For an interesting contrast, science communicator Ketan Joshi has knocked up an interesting comparison of contagion points vs Australian travel ban:
— Ketan Joshi (@KetanJ0) March 11, 2020
Mass quarantines, but without the authoritarianism
For those governments looking to enact swift public health measures while avoiding full-blown authoritarianism, the International Center for Not-For-Profit Law has published ‘Coronavirus and Civic Space: Preserving Human Rights During a Pandemic’.
The paper primarily focuses on implementing lawful, legitimate and proportionate social distancing measures within the framework of the UN’s right to peaceful assembly, while also touching on non-discrimination, freedom of information and right to participate. Recommendations stress clear communication, consultation, time-frames and legislative oversight of any and all measures.
In contrast, The Atlantic’s article on voluntary, self-imposed social isolation ‘Cancel everything’ trended on Twitter yesterday, while Buzzfeed’s published a highly readable, GIF-friendly explanation of why everyone, even the young and healthy, should pretty much start self-isolating as much as possible.
On the home front…
Victoria’s Grand Prix has been cancelled out of the concern large gatherings may facilitate the spread of the disease. Earlier McLaren Racing withdrew from the event following a positive test for a team member.
McLaren Racing withdraws from the 2020 Formula 1 Australian Grand Prix. pic.twitter.com/BZvHVKQoev
— McLaren (@McLarenF1) March 12, 2020
Further north, the The Guardian reports that NSW health workers have been told to prepare for 8,000 deaths and a “first wave” of the virus that could last for up to 22 weeks. The state’s supreme court also announced changes to sitting procedures encouraging telephone and video link where possible for Registrars’ and Judges’ Lists, to take effect from Monday, 23 March.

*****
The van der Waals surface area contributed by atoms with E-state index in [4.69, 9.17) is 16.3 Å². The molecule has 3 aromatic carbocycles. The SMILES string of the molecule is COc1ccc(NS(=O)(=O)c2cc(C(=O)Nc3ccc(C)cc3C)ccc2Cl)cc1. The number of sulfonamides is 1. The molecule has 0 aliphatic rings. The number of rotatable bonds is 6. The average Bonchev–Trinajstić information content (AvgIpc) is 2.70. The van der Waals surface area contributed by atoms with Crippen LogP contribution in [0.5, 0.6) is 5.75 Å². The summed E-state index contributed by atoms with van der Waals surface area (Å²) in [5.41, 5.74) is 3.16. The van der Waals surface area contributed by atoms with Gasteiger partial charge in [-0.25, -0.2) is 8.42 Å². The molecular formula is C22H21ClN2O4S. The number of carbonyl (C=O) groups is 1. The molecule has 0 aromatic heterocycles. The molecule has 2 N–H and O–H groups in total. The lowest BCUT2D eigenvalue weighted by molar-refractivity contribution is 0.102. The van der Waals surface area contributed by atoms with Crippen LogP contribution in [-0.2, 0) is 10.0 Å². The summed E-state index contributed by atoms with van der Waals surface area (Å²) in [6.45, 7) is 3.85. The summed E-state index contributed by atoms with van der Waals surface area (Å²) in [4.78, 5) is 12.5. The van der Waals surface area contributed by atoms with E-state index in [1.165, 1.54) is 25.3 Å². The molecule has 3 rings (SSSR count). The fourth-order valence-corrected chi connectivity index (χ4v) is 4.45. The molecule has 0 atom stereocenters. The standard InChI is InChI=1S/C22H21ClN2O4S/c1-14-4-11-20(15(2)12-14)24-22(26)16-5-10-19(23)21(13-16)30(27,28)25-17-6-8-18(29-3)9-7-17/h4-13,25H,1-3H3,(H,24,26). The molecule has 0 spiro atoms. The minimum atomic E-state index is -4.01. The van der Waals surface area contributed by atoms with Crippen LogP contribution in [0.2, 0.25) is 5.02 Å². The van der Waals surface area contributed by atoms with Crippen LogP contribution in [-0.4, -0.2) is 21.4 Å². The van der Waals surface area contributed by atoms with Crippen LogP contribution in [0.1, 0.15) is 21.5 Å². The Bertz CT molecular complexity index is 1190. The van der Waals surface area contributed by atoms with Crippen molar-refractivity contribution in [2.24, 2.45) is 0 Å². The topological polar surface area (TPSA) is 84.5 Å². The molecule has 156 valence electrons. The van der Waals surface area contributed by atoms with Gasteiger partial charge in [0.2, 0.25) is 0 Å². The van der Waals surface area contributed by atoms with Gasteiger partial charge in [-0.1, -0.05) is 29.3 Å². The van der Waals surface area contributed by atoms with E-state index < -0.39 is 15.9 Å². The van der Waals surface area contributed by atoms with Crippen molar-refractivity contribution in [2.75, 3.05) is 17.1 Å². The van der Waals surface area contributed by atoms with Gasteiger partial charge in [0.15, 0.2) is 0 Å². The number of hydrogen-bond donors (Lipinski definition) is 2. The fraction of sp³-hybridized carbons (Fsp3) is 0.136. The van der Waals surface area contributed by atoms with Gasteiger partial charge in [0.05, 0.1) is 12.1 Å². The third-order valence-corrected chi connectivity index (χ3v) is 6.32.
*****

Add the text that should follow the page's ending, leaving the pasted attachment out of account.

Elsewhere, WA Health Minister Roger Cook announced that negative results will be sent via text and that the Peel Health Campus emergency department upgrade has been delayed in order to accommodate potential patients.
For information on the states recording new cases, check out the following press releases:
- Victoria: six new cases, bringing the total to 27 — note also that its up-to-date timetable details case date, time, location and time of patient’s onset of symptoms;
- NSW: announced 13 new cases, brining the total to 78 in a list that also includes some travel, work and time information;
- ACT announced their first case; and
- Tasmania declared their third.
Communication fail of the day
In another easy but fairly important example of how not to communicate policy responses, US President Donald Trump has made exactly three false statements in a national address that the White House has since had to correct. Which would be faintly funny if, as The Atlantic notes, it didn’t come with a concerted effort by elements of the Republican party to censor, downplay, and, in some cases, racially weaponise the virus.
🚨The White House is currently walking back *three* false policy announcements Trump made during his nationally televised address. pic.twitter.com/W1WbWCygGI
— Corey Ciorciari (@CoreyCiorciari) March 12, 2020